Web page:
• Trebbiano d’Aburzzo DOC covers the same area as the Montepulciano DOC, not the Western hilly section of the region but the middle and coastal bands.
  • Trebbiano d’Abruzzo DOC is made from Trebbiano d’Abruzzo and/or Trebbiano Toscano varieties with the help of other white grapes suitable for cultivation in the Abruzzo region, either alone or blended up to a maximum of 15%. 
  • The grapes used to make Trebbiano d’Abruzzo DOC grow in hilly or plateau soils, with an altitude not exceeding 500 meters above sea level and  600 meters if exposed to the south. 


About the wines produced:

Wines made using the Trebbiano d’Abruzzo DOC denomination tend to use almost 100% Trebbiano d’Abruzzo but are allowed to use 15% Trebbiano Toscana. Generally, producers look to make a wine that is ready to consume the year the year it is harvested and ready for the market although I have had aged Trebbiano as well. Aromas on the nose are apples and yellow pear with floral notes of acaccia white flowers. The wines have good acidity and length, medium alcohol, and tend to finish with a slight bitter note, typical of Italian white wines, really all Italian wines in my opinion. I think it’s a perfect sip for spring. New, lemon yellow in color, fresh, and lively – all signs of growth, hope, and good vibes for this beautiful season.

Older Trebbianos can of course take on more mature aromas and flavors, with more mature fruit and dried flower notes coming through but this is not typically what you will find on the shelves in a retail store. It’s the fresher versions that abound.

One of the wines I have recently enjoyed was from the Velenosi family have long been favorites of mine and at this point I consider both Angela and her daughter Marianna friends.Despite knowing Angela I think for 15 years now, I was only recently introduced to their Abruzzo winery. In fact one of their wines was shown at the Wine Media Conference in October. Prope. A fresh version of Trebbiano that ages in concrete tanks and rests of its fine lees which gives it texture.

  • Wendy from A Day in the Life on the Farm: “Welcoming Spring with Farinelli Rosé”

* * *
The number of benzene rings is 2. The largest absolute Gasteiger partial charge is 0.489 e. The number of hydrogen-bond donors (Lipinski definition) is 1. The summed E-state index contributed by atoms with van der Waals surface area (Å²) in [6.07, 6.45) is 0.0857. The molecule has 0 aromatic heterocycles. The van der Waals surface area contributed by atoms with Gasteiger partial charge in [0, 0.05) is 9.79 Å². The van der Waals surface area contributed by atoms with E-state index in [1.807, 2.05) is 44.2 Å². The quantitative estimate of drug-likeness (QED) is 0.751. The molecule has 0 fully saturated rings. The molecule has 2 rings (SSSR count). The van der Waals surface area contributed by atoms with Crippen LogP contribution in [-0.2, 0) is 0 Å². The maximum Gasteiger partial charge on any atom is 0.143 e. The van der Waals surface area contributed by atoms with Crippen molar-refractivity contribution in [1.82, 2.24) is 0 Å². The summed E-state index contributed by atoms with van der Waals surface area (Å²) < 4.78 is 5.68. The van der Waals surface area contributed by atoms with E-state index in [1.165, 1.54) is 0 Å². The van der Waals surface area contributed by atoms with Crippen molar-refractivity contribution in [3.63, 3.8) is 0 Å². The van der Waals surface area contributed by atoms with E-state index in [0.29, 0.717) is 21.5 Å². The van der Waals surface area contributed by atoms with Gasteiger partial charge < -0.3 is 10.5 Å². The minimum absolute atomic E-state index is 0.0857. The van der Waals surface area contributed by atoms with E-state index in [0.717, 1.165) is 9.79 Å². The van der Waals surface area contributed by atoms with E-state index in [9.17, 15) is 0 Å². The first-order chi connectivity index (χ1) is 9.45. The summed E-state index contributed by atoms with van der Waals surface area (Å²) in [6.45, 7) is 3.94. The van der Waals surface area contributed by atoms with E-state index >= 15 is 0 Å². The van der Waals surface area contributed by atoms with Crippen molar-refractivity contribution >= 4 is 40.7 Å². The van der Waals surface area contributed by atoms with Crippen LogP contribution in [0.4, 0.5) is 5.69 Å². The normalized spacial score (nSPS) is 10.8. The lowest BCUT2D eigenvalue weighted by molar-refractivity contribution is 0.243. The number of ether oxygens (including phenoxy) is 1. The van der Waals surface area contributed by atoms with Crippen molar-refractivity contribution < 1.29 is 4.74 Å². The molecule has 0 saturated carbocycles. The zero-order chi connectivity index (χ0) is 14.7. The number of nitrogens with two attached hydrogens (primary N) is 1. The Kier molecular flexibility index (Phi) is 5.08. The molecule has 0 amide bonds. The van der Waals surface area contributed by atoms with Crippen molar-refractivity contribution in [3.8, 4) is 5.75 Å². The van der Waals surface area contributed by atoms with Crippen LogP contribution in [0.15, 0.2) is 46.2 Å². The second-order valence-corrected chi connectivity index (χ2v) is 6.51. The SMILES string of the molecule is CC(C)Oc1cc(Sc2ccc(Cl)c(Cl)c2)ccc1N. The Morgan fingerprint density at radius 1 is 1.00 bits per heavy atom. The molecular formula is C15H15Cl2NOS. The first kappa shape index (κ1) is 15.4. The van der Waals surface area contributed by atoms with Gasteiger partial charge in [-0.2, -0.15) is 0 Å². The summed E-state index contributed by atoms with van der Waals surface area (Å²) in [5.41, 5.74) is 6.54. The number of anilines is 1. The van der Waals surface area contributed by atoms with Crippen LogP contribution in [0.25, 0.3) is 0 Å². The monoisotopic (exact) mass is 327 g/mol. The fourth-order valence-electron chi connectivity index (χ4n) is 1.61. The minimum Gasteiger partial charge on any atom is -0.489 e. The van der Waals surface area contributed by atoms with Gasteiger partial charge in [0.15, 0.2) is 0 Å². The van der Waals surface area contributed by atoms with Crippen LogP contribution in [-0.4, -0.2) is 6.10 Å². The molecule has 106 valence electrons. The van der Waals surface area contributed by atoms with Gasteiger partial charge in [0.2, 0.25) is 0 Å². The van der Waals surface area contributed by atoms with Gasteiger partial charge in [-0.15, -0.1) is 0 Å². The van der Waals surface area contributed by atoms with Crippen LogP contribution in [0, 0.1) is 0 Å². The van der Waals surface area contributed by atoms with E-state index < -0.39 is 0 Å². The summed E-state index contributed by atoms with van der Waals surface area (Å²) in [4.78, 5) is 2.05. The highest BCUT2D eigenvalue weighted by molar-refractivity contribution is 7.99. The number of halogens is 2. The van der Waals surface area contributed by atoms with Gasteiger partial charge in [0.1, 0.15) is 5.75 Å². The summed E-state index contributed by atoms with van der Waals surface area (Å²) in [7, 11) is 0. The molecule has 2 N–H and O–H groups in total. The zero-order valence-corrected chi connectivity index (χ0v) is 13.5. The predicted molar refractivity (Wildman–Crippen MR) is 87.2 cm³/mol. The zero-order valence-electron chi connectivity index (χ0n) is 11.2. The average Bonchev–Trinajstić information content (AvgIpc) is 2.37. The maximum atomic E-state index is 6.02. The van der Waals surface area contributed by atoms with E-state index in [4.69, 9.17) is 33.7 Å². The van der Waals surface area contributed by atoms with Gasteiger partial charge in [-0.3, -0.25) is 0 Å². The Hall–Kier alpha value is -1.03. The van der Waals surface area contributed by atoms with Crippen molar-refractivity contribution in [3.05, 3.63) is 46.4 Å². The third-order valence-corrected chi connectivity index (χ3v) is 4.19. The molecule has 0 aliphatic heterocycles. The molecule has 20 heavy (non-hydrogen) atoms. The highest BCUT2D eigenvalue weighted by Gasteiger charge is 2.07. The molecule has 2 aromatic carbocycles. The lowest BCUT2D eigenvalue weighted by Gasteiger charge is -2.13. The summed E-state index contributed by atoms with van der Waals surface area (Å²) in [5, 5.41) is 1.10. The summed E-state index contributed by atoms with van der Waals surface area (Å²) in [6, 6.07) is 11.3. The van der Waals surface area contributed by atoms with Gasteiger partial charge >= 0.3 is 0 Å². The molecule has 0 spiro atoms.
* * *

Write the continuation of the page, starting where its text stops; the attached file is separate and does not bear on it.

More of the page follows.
• Cam from Culinary Cam: “Frecantò di Verdure, the Marche’s Version of Ratatouille, with the 2021 Colleleva Lacrima di Morro d’Alba”
  • Robin from Crushed Grape Chronicles: “Pecorino from Marche and Montepulciano from Abruzzo, exploring a bit of the wild lands of Italy’s Eastern Coast”
  • Andrea from The Quirky Cork: “Pecorino Shines with Creamy Asparagus Pasta”
  • Jennifer from Vino Travels: “Wines of Le Marche with Il Conte Villa Prandone”
  • Susannah from Avvinare: “Trebbiano d’ Abruzzo, A Perfect Sip for Spring”
  • Gwendolyn from Wine Predator: “Cerasuolo from Organic Famiglia Febo and Biodynamic Lunaria Paired with Abruzzo Inspired Menu: Mussels and Saffron, Pecorino and Pasta”
  • Cindy from Grape Experiences: “Uno Spuntino! Castorani Montepulciano d’Abruzzo Casauria Riserva 2015 with Grilled Pecorino Cheese Sandwiches”
  • Linda from My Full Wine Glass: “Two Verdicchio stars in the Marche wine firmament”


    • Camilla,
      What a nice thing to say. I think you will like this variety, fresh and appealing but more structured than some trebbianos. Cheers and happy birthday. Susannah

    • Camilla,
      That is a really nice thing to say. I tried to be informative but sometimes go down the rabbit-hole of memories or too geeky but it’s my passion so it happens…. Cheers.

  1. Thanks for shining a light on Trebbiano. In WSET classes, this delicate variety certainly isn’t given its due. Also, I always enjoy reading about your personal connections to the land and people.

    • Linda – Thanks for stopping and for hosting this month. Trebbiano is a super fun grape I have found. I actually have lots of connections to the region now, who knew. Cheers to you.